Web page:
• Become comfortable with back-of-the-envelope calculations as a way to evaluate the importance of a process. In this way it follows observational science, where information collected in one study points to a process that requires more study.

Higher order thinking skills goals for this activity

This activity focuses on the analysis of data and concludes with students having to describe a further study that would allow them to proceed from back-of-the-envelope calculations to measurements that would allow them to quantify the impact of the studied process. This requires reflection on both the data set presented, and on the other tools available to oceanographers.

Other skills goals for this activity

Students may work in pairs to determine useful further studies. This process requires that they understand the ultimate goal of a future study, and understand how oceanographic observations may be combined and manipulated to achieve that goal. Instructors may have them search the WWW for studies similar to the one they describe. They may evaluate those studies, to determine if they do achieve the goal they have identified. This part of the activity lends itself to an energetic class discussion.

Description and Teaching Materials

Instructors should provide students with a hard copy of the student handout, preferably printed in color, a hard copy of either the handout that explains how particle beam attenuation coefficient is derived from light transmission data or the light attenuation challenge handout. Additionally, instructors should make the Excel data file available either by email, a course management system or a thumbdrive.

Depending on the student background instructors may want to describe the formation of eddies or rings. See the reference section below for sources of information. The generation of anticyclonic eddies is well understood, they are the result of Loop Current meanders pinching off of the current. Cyclonic eddies (in the Gulf of Mexico), such as the one examined in this exercise, are less well understood but at least sometimes seem to be spun up by the anticyclonic eddies. This exercise focuses on the manipulation of oceanographic data, so a quick simple explanation of the oceanographic processes should suffice.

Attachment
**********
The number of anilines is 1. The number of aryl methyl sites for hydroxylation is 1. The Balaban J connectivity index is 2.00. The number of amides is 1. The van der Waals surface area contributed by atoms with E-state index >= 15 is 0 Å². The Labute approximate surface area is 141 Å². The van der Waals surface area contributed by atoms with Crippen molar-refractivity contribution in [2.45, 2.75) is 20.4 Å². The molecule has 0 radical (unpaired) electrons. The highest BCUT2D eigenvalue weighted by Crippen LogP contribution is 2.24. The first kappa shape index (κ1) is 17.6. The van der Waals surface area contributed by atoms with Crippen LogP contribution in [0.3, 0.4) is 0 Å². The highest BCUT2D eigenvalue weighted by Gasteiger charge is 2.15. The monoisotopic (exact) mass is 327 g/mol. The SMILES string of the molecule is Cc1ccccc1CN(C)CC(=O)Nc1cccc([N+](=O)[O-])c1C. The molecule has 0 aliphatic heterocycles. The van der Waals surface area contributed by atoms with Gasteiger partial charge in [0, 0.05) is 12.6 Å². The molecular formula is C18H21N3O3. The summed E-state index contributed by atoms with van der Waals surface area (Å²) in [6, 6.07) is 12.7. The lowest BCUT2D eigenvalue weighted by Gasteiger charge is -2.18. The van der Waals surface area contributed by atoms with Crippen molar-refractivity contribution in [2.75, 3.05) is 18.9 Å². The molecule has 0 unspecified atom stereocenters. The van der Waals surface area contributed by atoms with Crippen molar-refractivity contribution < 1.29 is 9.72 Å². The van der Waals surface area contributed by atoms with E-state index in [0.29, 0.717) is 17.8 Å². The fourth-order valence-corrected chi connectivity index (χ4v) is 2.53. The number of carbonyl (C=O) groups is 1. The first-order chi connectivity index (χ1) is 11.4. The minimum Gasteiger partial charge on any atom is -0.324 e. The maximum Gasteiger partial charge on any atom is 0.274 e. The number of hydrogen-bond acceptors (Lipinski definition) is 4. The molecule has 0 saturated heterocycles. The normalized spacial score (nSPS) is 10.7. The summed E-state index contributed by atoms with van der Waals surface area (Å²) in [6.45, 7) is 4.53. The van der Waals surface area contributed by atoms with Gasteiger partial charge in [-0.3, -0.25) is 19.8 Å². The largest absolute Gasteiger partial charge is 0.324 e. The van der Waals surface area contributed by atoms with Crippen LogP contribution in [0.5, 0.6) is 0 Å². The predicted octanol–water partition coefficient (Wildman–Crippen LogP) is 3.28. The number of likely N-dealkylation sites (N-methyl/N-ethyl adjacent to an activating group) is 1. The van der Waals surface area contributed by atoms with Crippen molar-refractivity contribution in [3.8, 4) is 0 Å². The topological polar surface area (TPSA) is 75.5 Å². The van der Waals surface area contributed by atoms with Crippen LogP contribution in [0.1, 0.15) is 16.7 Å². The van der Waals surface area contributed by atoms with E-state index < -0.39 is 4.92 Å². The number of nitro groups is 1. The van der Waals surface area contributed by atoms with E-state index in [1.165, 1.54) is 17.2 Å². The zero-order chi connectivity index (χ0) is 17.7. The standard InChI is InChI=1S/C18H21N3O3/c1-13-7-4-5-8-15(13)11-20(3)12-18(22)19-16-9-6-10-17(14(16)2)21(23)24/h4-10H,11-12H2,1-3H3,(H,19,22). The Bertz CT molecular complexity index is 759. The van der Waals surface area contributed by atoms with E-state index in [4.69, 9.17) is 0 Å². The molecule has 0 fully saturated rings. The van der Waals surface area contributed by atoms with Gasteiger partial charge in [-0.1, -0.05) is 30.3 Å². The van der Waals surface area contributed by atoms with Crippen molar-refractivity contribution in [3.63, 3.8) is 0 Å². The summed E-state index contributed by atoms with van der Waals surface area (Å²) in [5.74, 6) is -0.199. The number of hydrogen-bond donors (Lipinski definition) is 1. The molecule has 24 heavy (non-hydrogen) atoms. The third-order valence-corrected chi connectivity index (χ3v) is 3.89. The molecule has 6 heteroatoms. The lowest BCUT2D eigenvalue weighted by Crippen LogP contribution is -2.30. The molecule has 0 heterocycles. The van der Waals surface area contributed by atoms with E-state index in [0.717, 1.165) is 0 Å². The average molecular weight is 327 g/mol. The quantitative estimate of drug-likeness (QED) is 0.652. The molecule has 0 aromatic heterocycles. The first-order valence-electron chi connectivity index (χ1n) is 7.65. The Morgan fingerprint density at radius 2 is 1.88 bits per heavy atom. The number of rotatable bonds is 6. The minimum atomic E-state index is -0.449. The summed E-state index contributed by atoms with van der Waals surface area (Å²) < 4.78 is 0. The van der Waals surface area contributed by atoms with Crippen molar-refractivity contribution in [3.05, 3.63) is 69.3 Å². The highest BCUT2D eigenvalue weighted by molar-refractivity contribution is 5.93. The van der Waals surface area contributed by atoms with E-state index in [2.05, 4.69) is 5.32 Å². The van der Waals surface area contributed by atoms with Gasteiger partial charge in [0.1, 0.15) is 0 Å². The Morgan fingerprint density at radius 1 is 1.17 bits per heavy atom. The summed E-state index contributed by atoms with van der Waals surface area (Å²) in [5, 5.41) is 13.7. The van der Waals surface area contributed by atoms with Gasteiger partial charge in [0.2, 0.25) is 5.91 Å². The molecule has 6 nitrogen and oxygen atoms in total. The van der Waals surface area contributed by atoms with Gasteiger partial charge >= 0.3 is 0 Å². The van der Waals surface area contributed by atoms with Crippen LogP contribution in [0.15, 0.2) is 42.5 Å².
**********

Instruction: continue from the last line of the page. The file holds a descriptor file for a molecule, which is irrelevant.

• This handout explains how particle beam attenuation coefficient is derived from light transmission data. Explanation of light attenuation (Microsoft Word 2007 (.docx) 15kB Nov6 17)
  • This handout is for students with more advanced math backgrounds. Use it instead of the previous one. It challenges them to derive the formula for particle beam attenuation coefficient from light transmission data. Light attenuation challenge (Microsoft Word 2007 (.docx) 15kB Nov6 17)

Teaching Notes and Tips

Students may need some tips on programming a function into Excel. The conversion of light transmission data into particle beam attenuation coefficient requires several operations, all of which can be accomplished in a single cell in the spreadsheet. However, some students will find it easier to treat the function as multiple steps (one step for each operation), and use a different column in the spreadsheet to achieve each step (see associated figure). Check data have been given in the spreadsheet so students can confirm that they have correctly entered the function.